Animating Court Performance Measurement
We have failed to breathe life into the prescriptions for the performance measures that we exhort courts to use on a regular and continuous basis.
The connection between well known health indicators like blood pressure, cholesterol level, and blood glucose and our health and wellbeing is self-evident to most informed people. We know that these measures mean something vital and something very important to us.
In my experience, the same cannot be said about the connection between such relatively common measures of court performance as time to disposition, trial date certainty, and collection of monetary penalties and fundamental justice and fairness (see Ten Reasons Not to Measure Court Performance, Made2Measure, November 19, 2008). Many judges and court managers see these measures as indicators of the relatively narrow concerns of those for whom it’s all about the numbers -- the number crunchers, the spreadsheet guys, and the IT folks who manage the case management system. These measures, quite simply, do not matter to many judges and managers; they do not appear on their radar screens.
This state of affairs, if accurately perceived, cannot be blamed on judges and managers. It is in my view largely the fault of those of us who preach the gospel of court performance measurement and management. We have failed to breathe life into the prescriptions for the performance measures that we exhort courts to use on a regular and continuous basis.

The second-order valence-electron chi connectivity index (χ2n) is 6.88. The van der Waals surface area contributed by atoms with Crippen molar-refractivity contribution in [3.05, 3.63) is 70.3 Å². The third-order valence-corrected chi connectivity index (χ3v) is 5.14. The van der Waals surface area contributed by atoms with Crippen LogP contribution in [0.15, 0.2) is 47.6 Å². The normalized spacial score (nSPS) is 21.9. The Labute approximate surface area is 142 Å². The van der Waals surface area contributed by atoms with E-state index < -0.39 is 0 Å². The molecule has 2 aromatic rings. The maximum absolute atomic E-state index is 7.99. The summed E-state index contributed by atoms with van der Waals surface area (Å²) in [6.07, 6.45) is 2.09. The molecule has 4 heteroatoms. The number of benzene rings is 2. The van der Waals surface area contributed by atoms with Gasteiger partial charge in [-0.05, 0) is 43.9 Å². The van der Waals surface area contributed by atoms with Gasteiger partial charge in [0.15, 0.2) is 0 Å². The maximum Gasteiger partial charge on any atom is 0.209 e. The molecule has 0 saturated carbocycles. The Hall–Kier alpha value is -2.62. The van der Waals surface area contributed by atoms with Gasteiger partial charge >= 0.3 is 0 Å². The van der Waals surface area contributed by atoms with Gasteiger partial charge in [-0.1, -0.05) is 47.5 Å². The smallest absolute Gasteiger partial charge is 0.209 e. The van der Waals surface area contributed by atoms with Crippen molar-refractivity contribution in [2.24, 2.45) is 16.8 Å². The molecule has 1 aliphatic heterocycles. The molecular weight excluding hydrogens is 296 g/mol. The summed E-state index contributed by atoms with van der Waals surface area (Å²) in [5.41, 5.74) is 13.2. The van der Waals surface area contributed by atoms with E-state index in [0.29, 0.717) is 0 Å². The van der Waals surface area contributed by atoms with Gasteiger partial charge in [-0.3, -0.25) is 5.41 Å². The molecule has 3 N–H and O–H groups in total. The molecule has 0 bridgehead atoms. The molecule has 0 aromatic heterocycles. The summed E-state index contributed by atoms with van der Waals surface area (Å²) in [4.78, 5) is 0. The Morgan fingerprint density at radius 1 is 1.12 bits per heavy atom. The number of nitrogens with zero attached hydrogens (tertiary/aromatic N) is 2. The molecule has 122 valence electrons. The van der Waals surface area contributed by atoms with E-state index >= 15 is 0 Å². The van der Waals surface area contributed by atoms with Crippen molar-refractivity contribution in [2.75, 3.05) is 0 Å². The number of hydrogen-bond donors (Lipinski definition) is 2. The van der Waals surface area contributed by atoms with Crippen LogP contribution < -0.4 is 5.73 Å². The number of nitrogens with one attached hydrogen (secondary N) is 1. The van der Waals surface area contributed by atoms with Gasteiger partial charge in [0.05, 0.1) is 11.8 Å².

The need for animating court performance measurement came to mind as I watched a video of a presentation by Albie Sachs at the Open Society Institute. Sachs is a passionate man and his views evoke strong emotional responses from an audience. He is former judge on the Constitutional Court of South Africa, an activist, and a leading campaigner in the fight against apartheid. In the video, Sachs discusses his 2011 book, The Strange Alchemy of Life and Law. He talks his deprivations of access to justice and solitary confinement and time in detention without trial during his struggles for rights in South Africa under the apartheid regime. In 1988, while in exile in Mozambique, he lost an arm and sight in one eye by a bomb placed in his car by South African security agents.
Of course, stripped of Albie Sach’s animation, the time in detention without trial is no more than a portion of the measure of time to disposition for defendants in custody before trial, a measure I attempted to elevate in importance in a posting several years ago (see Common Measures of Performance Across the Justice System, Made2Measure, February 17, 2007). But Sach’s account of his detention without trial bears no resemblance to how I characterized the measure. Mine is lame and lifeless compared to his. He speaks of his delay and denial of justice in terms of a denial of rights, in terms of deprivations of liberty, in terms of a failure of democracy. Big important things that matter.
While I know we cannot match Albie Sach’s passion and eloquence, I know we can (and should) do a much better job at aligning court performance measures with the higher values, mission, fundamental responsibilities, and obligations of courts to ordinary citizens. The measure of trial date certainty should be made vital by not only connecting it to more effective calendaring and a court’s continuance policies and practices, but by aligning it with the certainty that is a universal principle defining the rule of law. And the measure of collection of monetary penalties should be shown to be much more than merely a measure of revenue generation by a court but, instead, like blood pressure is to health, described as a measure of a court’s performance of its fundamental obligation to enforce its orders and maximize compliance with law.
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